In addition, it is possible your brain fogginess or symptoms of dementia could actually be a side effect of a medication you are currently taking.  If you suspect this could be your situation, talk to your doctor about changes which could be made to your prescriptions to minimize this problem.

If you are interested in learning more about how to maintain your health as you age, financial planning, Medicare, Social Security, where to retire and more, use the tabs or pull down menu at the top of the page to find links to hundreds of additional helpful articles.

You are reading from the blog:  http://www.baby-boomer-retirement.com

Photo credit:  morguefile.com

Wednesday, January 18, 2017

Early Diagnosis of Dementia is Possible

Many people mistakenly believe that every time they misplace their car keys or forget an appointment, it is an early sign of dementia ... including Alzheimer's Disease.  The truth is that everyone sometimes forgets something.  However, that does not mean that early diagnosis of dementia is not possible.  Researchers have discovered that changes in behavior or personality could be a better way to predict dementia than occasional forgetfulness.

Mild Behavioral Impairment Could Indicate Brain Changes

Dr. Zahinoor Ismail of the University of Calgary and his team of researchers have compiled a checklist of symptoms which could be a red flag for doctors and families who are watching for signs of mental decline.  In putting together the checklist, they discovered that the brain changes that eventually lead to dementia can affect other parts of the brain years earlier.  In fact, people can develop signs of behavior impairment as much as a decade or two before they begin to show memory loss.

Symptoms of Behavioral Changes

Among the behavior changes which could be symptoms of future dementia are:

Has the patient lost interest in their favorite activities?
Are they getting unusually anxious, aggressive or suspicious?
Are they making crude or inappropriate comments in public?
Have they developed signs of depression?
Are they experiencing "sundowning" ... agitation or memory problems which are worse late in the day?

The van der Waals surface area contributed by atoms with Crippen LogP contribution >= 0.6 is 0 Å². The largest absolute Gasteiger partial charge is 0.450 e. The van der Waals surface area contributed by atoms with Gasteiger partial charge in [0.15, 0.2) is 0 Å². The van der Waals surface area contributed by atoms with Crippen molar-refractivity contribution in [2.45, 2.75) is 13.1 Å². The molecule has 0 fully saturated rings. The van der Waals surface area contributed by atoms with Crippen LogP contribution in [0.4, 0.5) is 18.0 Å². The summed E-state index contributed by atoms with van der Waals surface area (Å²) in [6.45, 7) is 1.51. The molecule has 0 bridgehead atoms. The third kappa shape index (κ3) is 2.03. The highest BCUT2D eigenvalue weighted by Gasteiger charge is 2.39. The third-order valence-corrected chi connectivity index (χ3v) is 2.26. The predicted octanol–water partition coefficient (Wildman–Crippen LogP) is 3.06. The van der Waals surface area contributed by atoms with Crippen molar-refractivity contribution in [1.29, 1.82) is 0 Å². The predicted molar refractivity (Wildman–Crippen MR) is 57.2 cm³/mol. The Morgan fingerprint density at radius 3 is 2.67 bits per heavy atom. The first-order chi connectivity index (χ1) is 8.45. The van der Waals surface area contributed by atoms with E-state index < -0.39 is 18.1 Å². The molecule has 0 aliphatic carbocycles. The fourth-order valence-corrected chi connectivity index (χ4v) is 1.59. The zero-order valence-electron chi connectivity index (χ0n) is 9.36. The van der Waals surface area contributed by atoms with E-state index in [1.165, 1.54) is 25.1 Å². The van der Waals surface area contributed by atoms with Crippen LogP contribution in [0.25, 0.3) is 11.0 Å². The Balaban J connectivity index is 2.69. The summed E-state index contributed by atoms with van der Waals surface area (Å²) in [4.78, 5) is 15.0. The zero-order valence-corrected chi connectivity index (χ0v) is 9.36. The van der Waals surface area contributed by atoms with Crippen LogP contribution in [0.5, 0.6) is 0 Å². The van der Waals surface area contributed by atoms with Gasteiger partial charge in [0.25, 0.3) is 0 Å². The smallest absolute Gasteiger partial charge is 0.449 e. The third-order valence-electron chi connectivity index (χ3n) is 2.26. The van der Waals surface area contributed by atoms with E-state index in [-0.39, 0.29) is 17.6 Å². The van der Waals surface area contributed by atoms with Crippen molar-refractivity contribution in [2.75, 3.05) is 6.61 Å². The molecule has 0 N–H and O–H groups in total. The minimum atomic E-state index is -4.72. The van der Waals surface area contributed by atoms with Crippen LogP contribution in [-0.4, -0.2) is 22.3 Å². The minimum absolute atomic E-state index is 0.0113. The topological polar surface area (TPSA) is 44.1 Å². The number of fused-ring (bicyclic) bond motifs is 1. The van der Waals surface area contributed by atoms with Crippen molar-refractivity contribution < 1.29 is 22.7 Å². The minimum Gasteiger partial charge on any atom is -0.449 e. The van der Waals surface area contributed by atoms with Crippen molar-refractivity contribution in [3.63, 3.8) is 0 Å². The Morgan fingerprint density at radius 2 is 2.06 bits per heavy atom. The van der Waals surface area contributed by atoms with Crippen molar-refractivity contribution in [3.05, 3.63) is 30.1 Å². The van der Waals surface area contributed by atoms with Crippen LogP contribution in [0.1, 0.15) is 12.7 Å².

Have they become apathetic?
Do they get anxious about activities which have always been routine?
Are they losing their impulse control?
Have they started flaunting social norms?
Are they losing their appetite or showing less interest in food?

Dr Ismail emphasizes that these changes should be new problems that last more than six months.  In addition, they should not be problems that can be explained in other ways, such as by a clear mental health diagnosis or the recent death of a loved one. These need to be new behaviors.

Early Treatment Can Delay Alzheimer's Disease and Other Types of Dementia

If you notice that you or someone you love has developed recent personality or behavioral changes, it could be worth it to discuss the problem with your family doctor.  There are treatments which have been successful in slowing the progression of dementia.  It is also possible that early treatment could be even more successful if it is started as soon as mild behavioral impairment is noticed.

Medications are available to help people control their depression, anxiety and irritability, which could make life easier for both the patients and their family members.

Other Ways to Slow Down Dementia

Many researchers believe working crossword puzzles and playing a variety of brain games could slow down the development of dementia.  While these games may help, it is possible that social activities could be even more important.  Researchers from the University of Wisconsin reported their findings that "complex jobs that require working with people may help the brain build resilience against dementia, what's called 'cognitive reserve.'"